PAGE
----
Informational writing can be a very new type of writing for many elementary students in 1st, 2nd, and 3rd grade. Primary students are usually used to writing in their daily journal or creating fictional stories. However, informational writing requires a totally different set of writing skills.
With narrative writing, students can just write whatever they want from their own minds. Informational writing is based on facts, so it can add the step of doing research on new topics as well. This can be a new and challenging skill just on its own.
Although it can be challenging, informational writing can also be so exciting for students. It allows them to explore topics that they are passionate about or learn more about topics that interest them.
As you can see in the chart below, students are expected to do a little bit more with informational writing as they grow as writers from 1st to 3rd grade.
So, 1st grade focuses on finding facts to support a topic. With 2nd and 3rd grade, the focus is developing points on their topic. Then, they need to support each point with facts.
For young writers learning such a new, specific format of writing, it is important to break it up into small, clear steps.
Below is how I tackle informational writing step by step:
INTRODUCE INFORMATIONAL WRITING:
First, I explain what facts and information are with visuals and examples. I also go through a pre-written example of informational writing to show how to put facts and information into a piece of writing.
We identify and discuss each part of the piece of writing. For first graders that means topic, facts (2-3), and closing. For second and third graders, that means a hook and opening, 1-3 points with facts supporting their points, and a closing.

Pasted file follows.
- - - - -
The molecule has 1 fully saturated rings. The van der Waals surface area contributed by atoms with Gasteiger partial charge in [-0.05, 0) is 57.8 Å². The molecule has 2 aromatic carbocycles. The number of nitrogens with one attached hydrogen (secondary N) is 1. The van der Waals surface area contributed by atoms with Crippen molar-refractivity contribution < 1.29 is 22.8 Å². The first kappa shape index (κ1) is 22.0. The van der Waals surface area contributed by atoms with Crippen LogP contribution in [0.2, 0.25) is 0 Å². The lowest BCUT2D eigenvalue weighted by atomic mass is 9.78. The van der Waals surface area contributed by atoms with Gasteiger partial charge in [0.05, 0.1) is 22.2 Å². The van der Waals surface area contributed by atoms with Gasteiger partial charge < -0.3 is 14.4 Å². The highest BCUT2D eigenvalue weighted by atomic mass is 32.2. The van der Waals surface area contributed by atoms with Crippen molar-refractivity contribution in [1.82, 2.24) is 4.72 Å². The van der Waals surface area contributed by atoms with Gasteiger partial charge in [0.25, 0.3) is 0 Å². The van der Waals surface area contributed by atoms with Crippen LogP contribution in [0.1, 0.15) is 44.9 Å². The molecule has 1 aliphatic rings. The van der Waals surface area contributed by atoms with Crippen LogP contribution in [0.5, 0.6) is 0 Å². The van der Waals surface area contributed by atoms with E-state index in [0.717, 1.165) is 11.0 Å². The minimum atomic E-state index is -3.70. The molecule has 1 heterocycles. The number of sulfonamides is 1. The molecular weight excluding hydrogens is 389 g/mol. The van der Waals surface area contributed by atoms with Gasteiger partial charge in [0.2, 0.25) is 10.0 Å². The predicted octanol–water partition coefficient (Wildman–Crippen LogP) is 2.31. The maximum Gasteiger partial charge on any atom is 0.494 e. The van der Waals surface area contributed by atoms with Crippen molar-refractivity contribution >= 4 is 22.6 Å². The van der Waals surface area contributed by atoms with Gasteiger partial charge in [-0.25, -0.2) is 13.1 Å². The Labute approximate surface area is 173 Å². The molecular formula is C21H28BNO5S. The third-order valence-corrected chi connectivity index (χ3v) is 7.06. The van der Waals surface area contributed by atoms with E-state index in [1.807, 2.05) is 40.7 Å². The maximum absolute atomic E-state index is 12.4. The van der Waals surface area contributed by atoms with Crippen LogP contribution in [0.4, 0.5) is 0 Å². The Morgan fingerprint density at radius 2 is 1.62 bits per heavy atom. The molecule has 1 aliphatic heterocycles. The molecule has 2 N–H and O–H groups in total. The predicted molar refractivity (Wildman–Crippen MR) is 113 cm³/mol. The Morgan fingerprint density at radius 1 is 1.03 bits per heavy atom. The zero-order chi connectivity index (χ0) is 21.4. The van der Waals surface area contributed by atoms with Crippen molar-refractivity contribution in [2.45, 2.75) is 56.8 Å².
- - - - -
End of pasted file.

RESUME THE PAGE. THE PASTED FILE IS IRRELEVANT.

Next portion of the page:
GUIDED INFORMATIONAL WRITING PRACTICE:
I like to model the actual process of informational writing as well. When modeling, I pick a topic that students have background knowledge on so that it is easy for students to participate. This also allows students to focus on the format while not being bogged down by new content. I also keep the writing in this model basic and clear. This helps students not get overwhelmed in what they need to produce in their first piece of informational writing. While modeling, I refer to the prewritten example that I provided earlier. I also display sentence starters and transitions to use as a guide while they are writing.
Analyze Writing Models
Next, students use Informational Writing “Color Coding” passages. They read through and color code the topic and supporting facts on the topic (first grade) or the topic, point, and supporting facts for the point (second-third grade). This allows them to independently interact with pre-written informational writing. Interacting with informational passages in this way really helps the format begin to sink in for them.
“Stick to the Topic” or “Stick to the Point” Determining Importance Activity
This fun activity gets students to identify facts that are important for their topic or point in a hands-on way. It shows them that there can be many interesting facts on a topic, but only some are really important and necessary for a piece of writing.